We are fortunate that oxygen is generally abundant. We breath it into our lungs, where it is distributed through blood to all organs. Each organ collects its share and you feel healthy. Yet when visiting the Andes where air is thinner and oxygen scarce, tolerance declines, and you feel sick. Here WOB faces a new situation, how to dispense and keep tolerance (health) at its best despite low oxygen. It first sends you distress signals, asking for assistance. You feel dizzy, sick, nauseous, and have to lie down. Your muscles relax, utilize less oxygen. Their upper oxygen stream is turned down, and their tolerance declines. Which is a necessary price for maintaining oxygen supply to more sensitive organs, like brain.
Yet you decided to ignore your WOB, and start walking. Now it has to take stronger measures. Walking requires more oxygen, depriving of it, other organs and particularly the brain. Its upper oxygen stream is dangerously low, and tolerance declines. You faint and lose consciousness. Since recumbent, less blood is forced into your legs and it rushes into the brain. Now muscles relax, turning down (at last) their upper oxygen stream. More of it is diverted to the brain and you wake up. Exhausted, you remain in bed.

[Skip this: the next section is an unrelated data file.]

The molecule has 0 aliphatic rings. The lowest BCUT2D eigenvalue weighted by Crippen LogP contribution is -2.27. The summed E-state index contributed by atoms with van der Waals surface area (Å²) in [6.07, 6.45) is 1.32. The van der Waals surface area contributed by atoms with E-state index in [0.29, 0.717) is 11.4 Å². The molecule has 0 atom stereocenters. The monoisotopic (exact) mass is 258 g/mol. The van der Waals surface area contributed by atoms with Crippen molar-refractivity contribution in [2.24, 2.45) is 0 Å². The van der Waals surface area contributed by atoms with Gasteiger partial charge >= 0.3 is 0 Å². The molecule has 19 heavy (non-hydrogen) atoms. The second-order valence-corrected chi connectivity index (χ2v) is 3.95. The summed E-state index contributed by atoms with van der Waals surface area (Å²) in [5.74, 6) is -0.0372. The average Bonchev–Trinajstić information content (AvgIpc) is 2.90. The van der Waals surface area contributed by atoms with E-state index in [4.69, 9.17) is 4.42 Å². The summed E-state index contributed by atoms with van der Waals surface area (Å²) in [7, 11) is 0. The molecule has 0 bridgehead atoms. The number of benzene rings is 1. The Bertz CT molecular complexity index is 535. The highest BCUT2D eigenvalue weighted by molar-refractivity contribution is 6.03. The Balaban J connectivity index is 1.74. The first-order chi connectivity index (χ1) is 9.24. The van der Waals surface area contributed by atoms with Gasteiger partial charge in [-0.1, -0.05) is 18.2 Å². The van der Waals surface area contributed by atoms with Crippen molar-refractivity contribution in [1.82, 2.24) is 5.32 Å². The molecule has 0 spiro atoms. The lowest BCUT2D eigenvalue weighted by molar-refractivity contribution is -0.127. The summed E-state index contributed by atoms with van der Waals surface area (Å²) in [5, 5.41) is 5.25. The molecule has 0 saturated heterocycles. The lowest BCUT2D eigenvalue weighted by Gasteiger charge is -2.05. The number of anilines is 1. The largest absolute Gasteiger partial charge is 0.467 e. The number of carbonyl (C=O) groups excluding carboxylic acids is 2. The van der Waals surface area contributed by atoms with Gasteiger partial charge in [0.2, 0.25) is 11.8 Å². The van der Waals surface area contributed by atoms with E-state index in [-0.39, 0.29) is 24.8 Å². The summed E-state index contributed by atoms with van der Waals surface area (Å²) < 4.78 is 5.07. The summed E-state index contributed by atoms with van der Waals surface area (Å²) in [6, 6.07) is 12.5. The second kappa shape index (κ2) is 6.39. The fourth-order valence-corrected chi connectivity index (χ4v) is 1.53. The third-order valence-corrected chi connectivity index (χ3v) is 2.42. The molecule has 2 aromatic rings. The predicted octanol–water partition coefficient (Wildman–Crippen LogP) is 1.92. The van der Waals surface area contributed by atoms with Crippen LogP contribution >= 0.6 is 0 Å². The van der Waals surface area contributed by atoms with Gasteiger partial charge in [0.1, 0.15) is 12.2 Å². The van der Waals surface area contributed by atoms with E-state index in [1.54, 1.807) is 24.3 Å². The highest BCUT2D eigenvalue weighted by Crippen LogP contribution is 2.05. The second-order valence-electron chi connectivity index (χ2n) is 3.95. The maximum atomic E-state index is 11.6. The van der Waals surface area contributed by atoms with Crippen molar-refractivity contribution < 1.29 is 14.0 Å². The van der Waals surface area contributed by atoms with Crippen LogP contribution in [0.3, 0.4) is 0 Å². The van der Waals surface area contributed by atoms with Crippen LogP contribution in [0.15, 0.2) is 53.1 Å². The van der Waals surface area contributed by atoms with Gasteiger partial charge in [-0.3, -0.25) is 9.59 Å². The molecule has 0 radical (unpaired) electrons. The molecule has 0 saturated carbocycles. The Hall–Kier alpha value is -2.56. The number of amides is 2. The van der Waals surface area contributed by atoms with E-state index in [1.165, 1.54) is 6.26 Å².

After WOB achieved its first objective it raises oxygen throughput to organs. You breathe faster, heart rate goes up and it pumps more blood per minute. You cannot breath too fast, since it would divert too much oxygen to breathing muscles, and brain would suffer. WOB continually adjusts breathing and heart rate, so as to maximize tolerance (health) under the circumstances.
This example illustrates process interleaving during shortage of vital a substance. Some measures, like putting the patient to bed are undertaken also by the physician. But the fine tuning of resource distribution is done by WOB. Still, since WOB only maintains it is up to the physician to decide how long the patient will stay in bed. If kept too long, WOB might faithfully reduce bone and muscles, like it has done to astronauts. The physician has to treat in concord with WOB, to maximize tolerance.